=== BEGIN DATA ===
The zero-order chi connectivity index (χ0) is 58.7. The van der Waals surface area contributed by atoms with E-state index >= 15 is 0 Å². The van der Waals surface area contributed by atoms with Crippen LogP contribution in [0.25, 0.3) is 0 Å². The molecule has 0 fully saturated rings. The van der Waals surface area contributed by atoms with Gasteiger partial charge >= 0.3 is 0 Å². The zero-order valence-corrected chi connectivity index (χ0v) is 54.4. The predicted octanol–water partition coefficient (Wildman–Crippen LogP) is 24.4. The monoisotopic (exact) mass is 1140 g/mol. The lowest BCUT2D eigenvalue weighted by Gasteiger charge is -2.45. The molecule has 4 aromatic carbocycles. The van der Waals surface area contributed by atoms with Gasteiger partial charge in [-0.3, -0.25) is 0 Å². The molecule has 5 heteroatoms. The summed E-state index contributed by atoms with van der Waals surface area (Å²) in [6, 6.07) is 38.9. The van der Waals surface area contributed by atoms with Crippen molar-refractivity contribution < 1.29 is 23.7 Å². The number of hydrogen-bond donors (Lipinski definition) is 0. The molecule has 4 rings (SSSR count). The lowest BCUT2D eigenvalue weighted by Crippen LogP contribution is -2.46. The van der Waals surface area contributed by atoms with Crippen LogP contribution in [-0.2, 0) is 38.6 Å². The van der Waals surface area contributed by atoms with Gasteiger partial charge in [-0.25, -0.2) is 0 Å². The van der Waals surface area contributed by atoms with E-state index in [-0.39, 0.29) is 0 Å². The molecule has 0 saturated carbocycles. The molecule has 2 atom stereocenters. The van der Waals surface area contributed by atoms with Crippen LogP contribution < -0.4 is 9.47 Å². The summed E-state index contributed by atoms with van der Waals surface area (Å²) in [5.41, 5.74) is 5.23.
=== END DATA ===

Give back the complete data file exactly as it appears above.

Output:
The zero-order chi connectivity index (χ0) is 58.7. The van der Waals surface area contributed by atoms with E-state index >= 15 is 0 Å². The van der Waals surface area contributed by atoms with Crippen LogP contribution in [0.25, 0.3) is 0 Å². The molecule has 0 fully saturated rings. The van der Waals surface area contributed by atoms with Gasteiger partial charge >= 0.3 is 0 Å². The zero-order valence-corrected chi connectivity index (χ0v) is 54.4. The predicted octanol–water partition coefficient (Wildman–Crippen LogP) is 24.4. The monoisotopic (exact) mass is 1140 g/mol. The lowest BCUT2D eigenvalue weighted by Gasteiger charge is -2.45. The molecule has 4 aromatic carbocycles. The van der Waals surface area contributed by atoms with Gasteiger partial charge in [-0.3, -0.25) is 0 Å². The molecule has 5 heteroatoms. The summed E-state index contributed by atoms with van der Waals surface area (Å²) in [6, 6.07) is 38.9. The van der Waals surface area contributed by atoms with Crippen molar-refractivity contribution < 1.29 is 23.7 Å². The number of hydrogen-bond donors (Lipinski definition) is 0. The molecule has 4 rings (SSSR count). The lowest BCUT2D eigenvalue weighted by Crippen LogP contribution is -2.46. The van der Waals surface area contributed by atoms with Crippen LogP contribution in [-0.2, 0) is 38.6 Å². The van der Waals surface area contributed by atoms with Gasteiger partial charge in [-0.25, -0.2) is 0 Å². The van der Waals surface area contributed by atoms with E-state index in [-0.39, 0.29) is 0 Å². The molecule has 0 saturated carbocycles. The molecule has 2 atom stereocenters. The van der Waals surface area contributed by atoms with Crippen LogP contribution < -0.4 is 9.47 Å². The summed E-state index contributed by atoms with van der Waals surface area (Å²) in [5.41, 5.74) is 5.23.